Chula Vista Mayor candidate John McCann speaks to a news station at the Republican election party held at the US Grant Hotel in San Diego on Nov. 8, 2022. / Photo by Brittany Cruz-Fejeran
Chula Vista Mayor John McCann / File photo by Brittany Cruz-Fejeran for Voice of San Diego

Republicans in San Diego were down and out entering the latest election cycle. Democrats in 2020 had taken control of both the San Diego mayor’s office and the County Board of Supervisors, riding yearslong trends.

But in 2022, local political watchers learned a new lesson: even in a Democratic San Diego, Republicans can still win races here.

At the heart of that realization is the simple fact that however polarized we are as a county or a nation, plenty of people are happy to split their tickets.

Voters in Chula Vista, for instance, behaved as the registration numbers said they would, selecting Democrats to represent them in legislative offices at the state Assembly and state Senate and in Congress. Yet they chose a Republican to be their new mayor, in spite of a 2-to-1 Democratic edge in voter registration there.

Along with that win, Republicans are now mayors in six of the county’s eight largest cities.

To be clear, this is a consolation prize for a party that not long ago held the most sought-after offices in the region. It is nonetheless a reminder that politics is not a winner-take-all contest, and Republicans can still make viable candidates, even in a county that’s now decidedly blue. 

Read the full story here. 

What We Learned About Covid in Year Two of the Pandemic

A Covid-19 vaccine sign can be seen in front of Leo’s Lakeside Pharmacy on Dec. 10, 2022. / Photo by Ariana Drehsler

Covid-related deaths fell during the second year of the pandemic, but shifted dramatically across the region.

Younger people were wiped out as time went on. The racial gap narrowed in places like South Bay, while the hardest hit communities were among smaller, Whiter communities on the eastern edge of the metro.

Vaccines help explain why but were not the only reason.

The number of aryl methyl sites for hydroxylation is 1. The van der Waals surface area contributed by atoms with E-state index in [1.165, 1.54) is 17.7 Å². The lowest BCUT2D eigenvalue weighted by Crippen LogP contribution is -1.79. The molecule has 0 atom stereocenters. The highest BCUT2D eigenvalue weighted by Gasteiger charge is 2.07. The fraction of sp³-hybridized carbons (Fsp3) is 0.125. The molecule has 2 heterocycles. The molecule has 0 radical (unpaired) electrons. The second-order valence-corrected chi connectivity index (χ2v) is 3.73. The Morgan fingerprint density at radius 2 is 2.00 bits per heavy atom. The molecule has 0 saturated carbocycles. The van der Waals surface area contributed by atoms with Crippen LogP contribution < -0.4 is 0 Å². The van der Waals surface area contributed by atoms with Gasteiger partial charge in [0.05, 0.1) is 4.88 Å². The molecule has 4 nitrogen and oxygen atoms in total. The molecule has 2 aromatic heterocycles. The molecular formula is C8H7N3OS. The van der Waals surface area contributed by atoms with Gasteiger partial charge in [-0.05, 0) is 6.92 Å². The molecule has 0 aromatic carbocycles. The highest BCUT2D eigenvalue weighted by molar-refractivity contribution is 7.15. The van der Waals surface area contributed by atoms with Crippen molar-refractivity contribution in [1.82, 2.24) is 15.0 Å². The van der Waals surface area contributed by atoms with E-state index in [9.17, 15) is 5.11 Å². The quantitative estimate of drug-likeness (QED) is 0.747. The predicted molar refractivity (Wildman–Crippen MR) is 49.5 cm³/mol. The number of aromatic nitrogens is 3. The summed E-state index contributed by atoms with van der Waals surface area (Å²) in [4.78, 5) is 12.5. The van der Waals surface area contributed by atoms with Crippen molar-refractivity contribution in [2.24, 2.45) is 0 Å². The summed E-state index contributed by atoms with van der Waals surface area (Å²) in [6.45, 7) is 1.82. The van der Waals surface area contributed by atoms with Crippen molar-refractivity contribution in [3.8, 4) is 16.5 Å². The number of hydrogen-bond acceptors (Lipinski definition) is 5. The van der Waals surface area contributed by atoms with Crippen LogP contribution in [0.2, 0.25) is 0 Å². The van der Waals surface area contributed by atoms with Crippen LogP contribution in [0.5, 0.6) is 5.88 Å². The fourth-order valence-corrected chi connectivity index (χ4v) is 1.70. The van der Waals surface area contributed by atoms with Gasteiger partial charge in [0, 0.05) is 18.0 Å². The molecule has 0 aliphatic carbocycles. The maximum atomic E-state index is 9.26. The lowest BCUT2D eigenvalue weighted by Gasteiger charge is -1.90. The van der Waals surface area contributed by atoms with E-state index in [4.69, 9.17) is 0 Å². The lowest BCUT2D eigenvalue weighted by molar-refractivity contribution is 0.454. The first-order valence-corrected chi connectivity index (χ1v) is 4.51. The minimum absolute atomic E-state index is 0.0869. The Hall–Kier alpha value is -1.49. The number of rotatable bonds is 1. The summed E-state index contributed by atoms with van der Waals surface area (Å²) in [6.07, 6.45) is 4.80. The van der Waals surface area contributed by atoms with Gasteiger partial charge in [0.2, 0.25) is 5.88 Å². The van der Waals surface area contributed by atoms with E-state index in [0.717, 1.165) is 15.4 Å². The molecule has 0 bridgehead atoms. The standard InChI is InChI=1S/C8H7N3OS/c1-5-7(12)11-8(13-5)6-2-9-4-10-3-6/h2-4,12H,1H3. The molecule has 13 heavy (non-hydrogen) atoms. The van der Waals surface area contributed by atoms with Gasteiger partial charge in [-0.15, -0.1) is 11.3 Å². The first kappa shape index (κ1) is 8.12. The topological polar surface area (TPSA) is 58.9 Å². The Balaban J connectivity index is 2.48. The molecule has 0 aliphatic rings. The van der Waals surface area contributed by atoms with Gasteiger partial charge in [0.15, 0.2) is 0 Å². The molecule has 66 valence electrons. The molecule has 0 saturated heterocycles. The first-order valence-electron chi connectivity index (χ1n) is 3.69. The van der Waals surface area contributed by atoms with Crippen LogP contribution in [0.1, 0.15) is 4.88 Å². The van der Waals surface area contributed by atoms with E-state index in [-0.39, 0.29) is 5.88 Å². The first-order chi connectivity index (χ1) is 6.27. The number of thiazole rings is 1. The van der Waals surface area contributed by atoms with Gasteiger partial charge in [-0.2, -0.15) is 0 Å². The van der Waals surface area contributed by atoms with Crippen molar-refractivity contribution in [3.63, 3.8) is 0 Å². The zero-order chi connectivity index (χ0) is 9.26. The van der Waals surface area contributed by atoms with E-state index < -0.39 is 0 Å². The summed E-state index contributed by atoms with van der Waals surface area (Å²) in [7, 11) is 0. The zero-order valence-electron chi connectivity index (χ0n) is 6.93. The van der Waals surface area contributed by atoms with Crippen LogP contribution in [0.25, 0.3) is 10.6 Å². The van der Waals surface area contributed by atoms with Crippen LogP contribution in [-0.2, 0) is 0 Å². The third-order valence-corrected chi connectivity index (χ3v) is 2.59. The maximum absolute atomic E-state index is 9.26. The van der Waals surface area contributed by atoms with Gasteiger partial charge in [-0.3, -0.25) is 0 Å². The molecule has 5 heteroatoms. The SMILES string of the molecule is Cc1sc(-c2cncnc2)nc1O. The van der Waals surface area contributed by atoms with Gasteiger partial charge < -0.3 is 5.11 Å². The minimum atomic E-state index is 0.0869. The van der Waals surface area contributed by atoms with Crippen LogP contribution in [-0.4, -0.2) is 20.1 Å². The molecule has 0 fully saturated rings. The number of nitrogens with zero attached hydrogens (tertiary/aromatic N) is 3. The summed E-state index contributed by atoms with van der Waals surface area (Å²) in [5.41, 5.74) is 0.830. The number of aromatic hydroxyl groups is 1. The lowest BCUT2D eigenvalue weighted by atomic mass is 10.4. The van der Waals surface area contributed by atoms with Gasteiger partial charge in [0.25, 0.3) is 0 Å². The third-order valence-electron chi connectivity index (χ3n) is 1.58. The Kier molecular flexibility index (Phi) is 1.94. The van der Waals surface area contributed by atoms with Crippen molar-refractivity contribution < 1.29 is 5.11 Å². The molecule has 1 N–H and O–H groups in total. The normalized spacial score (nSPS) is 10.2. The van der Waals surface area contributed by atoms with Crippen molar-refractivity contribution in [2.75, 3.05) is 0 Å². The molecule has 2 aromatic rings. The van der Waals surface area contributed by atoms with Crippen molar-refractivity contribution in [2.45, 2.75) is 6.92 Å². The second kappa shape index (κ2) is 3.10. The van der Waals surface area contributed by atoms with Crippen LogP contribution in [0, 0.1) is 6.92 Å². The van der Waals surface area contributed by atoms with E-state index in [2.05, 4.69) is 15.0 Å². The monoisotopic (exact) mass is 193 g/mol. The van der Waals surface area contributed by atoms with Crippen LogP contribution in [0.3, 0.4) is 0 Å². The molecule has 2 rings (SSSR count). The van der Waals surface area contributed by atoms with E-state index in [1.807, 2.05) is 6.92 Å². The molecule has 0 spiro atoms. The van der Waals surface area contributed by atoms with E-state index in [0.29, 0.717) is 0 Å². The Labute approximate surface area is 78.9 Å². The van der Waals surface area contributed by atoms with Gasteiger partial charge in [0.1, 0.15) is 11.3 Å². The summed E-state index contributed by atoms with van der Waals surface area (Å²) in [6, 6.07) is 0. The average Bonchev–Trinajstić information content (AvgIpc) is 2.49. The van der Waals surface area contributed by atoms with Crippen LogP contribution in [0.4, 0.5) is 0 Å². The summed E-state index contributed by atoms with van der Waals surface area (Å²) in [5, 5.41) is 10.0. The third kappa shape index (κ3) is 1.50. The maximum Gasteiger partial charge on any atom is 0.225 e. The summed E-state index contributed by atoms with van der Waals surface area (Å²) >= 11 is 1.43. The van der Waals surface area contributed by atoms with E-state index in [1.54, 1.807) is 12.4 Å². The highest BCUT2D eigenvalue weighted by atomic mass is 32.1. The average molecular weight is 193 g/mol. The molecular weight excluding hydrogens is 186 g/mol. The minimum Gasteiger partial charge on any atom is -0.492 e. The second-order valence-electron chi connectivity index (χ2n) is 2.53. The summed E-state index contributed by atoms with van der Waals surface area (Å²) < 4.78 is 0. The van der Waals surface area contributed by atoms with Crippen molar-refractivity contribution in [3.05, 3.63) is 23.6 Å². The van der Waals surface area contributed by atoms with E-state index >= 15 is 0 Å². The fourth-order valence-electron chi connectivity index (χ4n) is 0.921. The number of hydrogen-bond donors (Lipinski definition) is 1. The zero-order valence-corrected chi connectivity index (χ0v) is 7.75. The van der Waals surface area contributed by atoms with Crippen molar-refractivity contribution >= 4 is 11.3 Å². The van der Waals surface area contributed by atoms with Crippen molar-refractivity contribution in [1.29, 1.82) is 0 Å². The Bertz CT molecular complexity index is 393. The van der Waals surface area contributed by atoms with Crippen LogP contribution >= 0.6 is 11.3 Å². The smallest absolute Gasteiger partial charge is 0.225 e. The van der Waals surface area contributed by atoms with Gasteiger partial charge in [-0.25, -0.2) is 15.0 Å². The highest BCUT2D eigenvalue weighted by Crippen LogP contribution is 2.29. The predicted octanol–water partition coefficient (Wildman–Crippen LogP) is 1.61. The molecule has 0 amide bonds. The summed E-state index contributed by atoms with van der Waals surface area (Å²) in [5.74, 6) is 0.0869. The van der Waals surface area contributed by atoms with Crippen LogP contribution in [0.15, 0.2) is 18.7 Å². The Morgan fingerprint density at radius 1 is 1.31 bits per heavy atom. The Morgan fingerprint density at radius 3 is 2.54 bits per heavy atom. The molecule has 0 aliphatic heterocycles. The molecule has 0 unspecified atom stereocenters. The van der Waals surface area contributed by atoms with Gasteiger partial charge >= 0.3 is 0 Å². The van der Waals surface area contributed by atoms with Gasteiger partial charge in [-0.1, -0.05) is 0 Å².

Looking back on our Covid coverage in 2022, Jesse Marx writes that anyone seeking to understand what happened needs to take a range of factors into consideration.

A comparison of Covid-related deaths and vaccination rates found only a moderate correlation. ZIP codes with the highest vaccination rates experienced the greatest decreases in Covid-related deaths and vice versa. But data in the middle was much messier, suggesting that there were other forces at play — social, cultural, political.

We still have more Covid-related stories to report after the New Year.

In the meantime, catch up on our coverage thus far and read the recap. 

A Picture Is Worth a Thousand Words: Our Favorite Photos of 2022 

Horse Groomers working in the morning at the Del Mar Fairgrounds on July 29, 2022. / Photo by Ariana Drehsler

Yesterday we shared a roundup of our favorite stories, but we couldn’t tell such compelling stories without the dedicated work of our staff photojournalists and freelancers.

There was no shortage of news stories this year, and our Voice photojournalists were there to bring those stories to life. They spent time with families dealing with loss, heartache and pain. But they also captured moments of joy.

Look at some of our favorite photos of 2022. 

In Other News 

  • San Diego is among the cities nationwide in which Southwest Airlines has wreaked havoc on travelers, as the airline has canceled or delayed hundreds of flights, stranding flyers and leaving luggage piled up throughout the terminal, as CBS 8 covered. It’s not currently possible to book a flight out of San Diego until Dec. 31. The federal Department of Transportation has pledged to look into the airline over the cancellations, the Associated Press reported. But as NPR explained, blizzards in the midwest are only part of what went wrong. And as KPBS reported, thousands are stranded in Tijuana’s airport over the ordeal as well.
  • Gary Warth profiled eight newly homeless San Diegans in a new feature for the Union-Tribune, and concludes with a familiar acknowledgment from service providers: they expect the crisis to get worse, not better, on its current trajectory.
  • Warth also covered a new homeless service provider, Townspeople, which is focused on putting homeless people in spare rooms in existing units to get them off the streets, rather than creating new homes. It manages 100 homes.
  • Marlea Dell’Anno, a former San Diego city attorney who a jury earlier this year ruled the city wrongfully fired, ended up winning nearly $6 million in her case when the city finally cut a check earlier this month, the Union-Tribune reported.
  • Winter rains are on the way. NBC 7 outlined the timeline they’re expected to arrive this week.

The Morning Report was written by Andrew Keatts, Jesse Marx and Andrea Lopez-Villafaña. It was edited by Andrea Lopez-Villafaña.

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